State v. Baughman

Summarized by:

  • Court: Oregon Court of Appeals
  • Area(s) of Law: Evidence
  • Date Filed: 03-09-2016
  • Case #: A152531
  • Judge(s)/Court Below: Sercombe, P.J. for the Court; Hadlock, C.J.; Tookey, J.

Under OEC 404(4), a trial court may admit evidence of a criminal defendant’s other crimes, wrongs, or acts if “(1) it is relevant under OEC 401, and (2) as required by the Due Process Clause of the Fourteenth Amendment to the United States Constitution, ‘a trial court determines whether the risk of unfair prejudice posed by the evidence outweighs its probative value under OEC 403.’” Therefore, a court must undergo a four part balancing test as required by, State v. Mayfield, 302 OR 631 (1987), to determine if the evidence is to be excluded.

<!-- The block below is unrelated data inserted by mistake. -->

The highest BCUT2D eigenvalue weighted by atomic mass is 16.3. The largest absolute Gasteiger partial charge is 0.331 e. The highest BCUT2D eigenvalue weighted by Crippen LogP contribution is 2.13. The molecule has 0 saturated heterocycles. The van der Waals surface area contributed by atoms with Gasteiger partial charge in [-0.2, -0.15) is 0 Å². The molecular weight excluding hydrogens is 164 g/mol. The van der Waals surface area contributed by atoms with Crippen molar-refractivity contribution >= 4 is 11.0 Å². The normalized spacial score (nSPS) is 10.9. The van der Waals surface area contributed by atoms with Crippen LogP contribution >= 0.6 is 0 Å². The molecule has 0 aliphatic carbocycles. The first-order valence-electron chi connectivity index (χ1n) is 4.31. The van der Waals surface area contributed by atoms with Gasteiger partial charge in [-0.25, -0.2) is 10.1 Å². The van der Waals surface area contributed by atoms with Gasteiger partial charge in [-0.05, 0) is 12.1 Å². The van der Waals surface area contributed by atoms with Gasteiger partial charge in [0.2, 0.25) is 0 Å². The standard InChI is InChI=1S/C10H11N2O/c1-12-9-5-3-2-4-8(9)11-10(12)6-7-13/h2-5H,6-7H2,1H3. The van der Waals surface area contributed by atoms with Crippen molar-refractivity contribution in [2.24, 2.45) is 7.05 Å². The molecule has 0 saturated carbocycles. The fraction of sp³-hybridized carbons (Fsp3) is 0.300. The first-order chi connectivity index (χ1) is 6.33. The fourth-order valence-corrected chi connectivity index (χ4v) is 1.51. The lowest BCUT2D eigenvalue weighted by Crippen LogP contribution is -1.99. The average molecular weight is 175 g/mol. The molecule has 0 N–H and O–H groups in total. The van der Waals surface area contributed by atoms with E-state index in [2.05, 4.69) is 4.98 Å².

Defendant appealed a judgment convicting him of various sexual offences. All of the acts relating to those convictions involved B, the daughter of Defendant’s girlfriend. Defendant asserted that the trial court erred in admitting uncharged misconduct evidence from B as well as another witness, A, “concerning prior sexual crimes committed by defendant” against them for the “purpose of establishing (1) defendant’s identity, (2) defendant’s intent, and (3) [to] bolster[] [B]’s credibility." According to Defendant, under Williams, all uncharged misconduct evidence is subject to OEC 403 balancing. The Court agreed with Defendant's proposition, specifically finding that the court erred by finding the proposed evidence as relevant and the Court explained that the purpose of bolstering the victim’s credibility is merely propensity by a different name. Thus, having erred on both of those points in conducting its weighing, the trial court did not correctly consider the “quantum of probative value of the evidence.” Reversed and remanded.

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